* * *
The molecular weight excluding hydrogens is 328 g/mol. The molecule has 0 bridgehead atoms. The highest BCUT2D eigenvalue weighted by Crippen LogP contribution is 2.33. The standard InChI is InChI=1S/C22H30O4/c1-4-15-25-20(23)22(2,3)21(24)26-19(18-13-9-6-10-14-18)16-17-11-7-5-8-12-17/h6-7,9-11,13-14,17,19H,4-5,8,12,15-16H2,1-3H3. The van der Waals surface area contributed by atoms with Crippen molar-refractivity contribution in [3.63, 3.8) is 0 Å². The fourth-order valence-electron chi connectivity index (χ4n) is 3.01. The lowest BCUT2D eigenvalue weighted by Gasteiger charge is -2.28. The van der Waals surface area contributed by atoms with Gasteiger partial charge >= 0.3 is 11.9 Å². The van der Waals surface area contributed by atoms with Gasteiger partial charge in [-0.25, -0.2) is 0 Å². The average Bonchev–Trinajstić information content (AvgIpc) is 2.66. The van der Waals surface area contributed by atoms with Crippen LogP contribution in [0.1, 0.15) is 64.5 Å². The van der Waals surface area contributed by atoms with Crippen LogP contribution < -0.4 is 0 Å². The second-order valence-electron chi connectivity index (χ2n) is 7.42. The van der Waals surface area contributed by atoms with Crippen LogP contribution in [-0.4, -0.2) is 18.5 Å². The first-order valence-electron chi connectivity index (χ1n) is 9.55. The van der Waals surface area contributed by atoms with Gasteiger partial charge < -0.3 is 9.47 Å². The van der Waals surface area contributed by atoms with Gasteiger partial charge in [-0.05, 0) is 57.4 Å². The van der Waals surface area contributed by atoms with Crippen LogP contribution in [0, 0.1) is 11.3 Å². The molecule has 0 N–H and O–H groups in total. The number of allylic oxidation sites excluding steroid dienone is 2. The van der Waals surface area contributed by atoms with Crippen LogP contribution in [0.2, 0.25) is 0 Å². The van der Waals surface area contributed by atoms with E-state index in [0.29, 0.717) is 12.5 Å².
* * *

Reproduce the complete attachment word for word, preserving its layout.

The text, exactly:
The molecular weight excluding hydrogens is 328 g/mol. The molecule has 0 bridgehead atoms. The highest BCUT2D eigenvalue weighted by Crippen LogP contribution is 2.33. The standard InChI is InChI=1S/C22H30O4/c1-4-15-25-20(23)22(2,3)21(24)26-19(18-13-9-6-10-14-18)16-17-11-7-5-8-12-17/h6-7,9-11,13-14,17,19H,4-5,8,12,15-16H2,1-3H3. The van der Waals surface area contributed by atoms with Crippen molar-refractivity contribution in [3.63, 3.8) is 0 Å². The fourth-order valence-electron chi connectivity index (χ4n) is 3.01. The lowest BCUT2D eigenvalue weighted by Gasteiger charge is -2.28. The van der Waals surface area contributed by atoms with Gasteiger partial charge >= 0.3 is 11.9 Å². The van der Waals surface area contributed by atoms with Gasteiger partial charge in [-0.25, -0.2) is 0 Å². The average Bonchev–Trinajstić information content (AvgIpc) is 2.66. The van der Waals surface area contributed by atoms with Crippen LogP contribution in [0.1, 0.15) is 64.5 Å². The van der Waals surface area contributed by atoms with Crippen LogP contribution < -0.4 is 0 Å². The second-order valence-electron chi connectivity index (χ2n) is 7.42. The van der Waals surface area contributed by atoms with Crippen LogP contribution in [-0.4, -0.2) is 18.5 Å². The first-order valence-electron chi connectivity index (χ1n) is 9.55. The van der Waals surface area contributed by atoms with Gasteiger partial charge < -0.3 is 9.47 Å². The van der Waals surface area contributed by atoms with Gasteiger partial charge in [-0.05, 0) is 57.4 Å². The van der Waals surface area contributed by atoms with Crippen LogP contribution in [0, 0.1) is 11.3 Å². The molecule has 0 N–H and O–H groups in total. The number of allylic oxidation sites excluding steroid dienone is 2. The van der Waals surface area contributed by atoms with Crippen LogP contribution in [0.2, 0.25) is 0 Å². The van der Waals surface area contributed by atoms with E-state index in [0.29, 0.717) is 12.5 Å².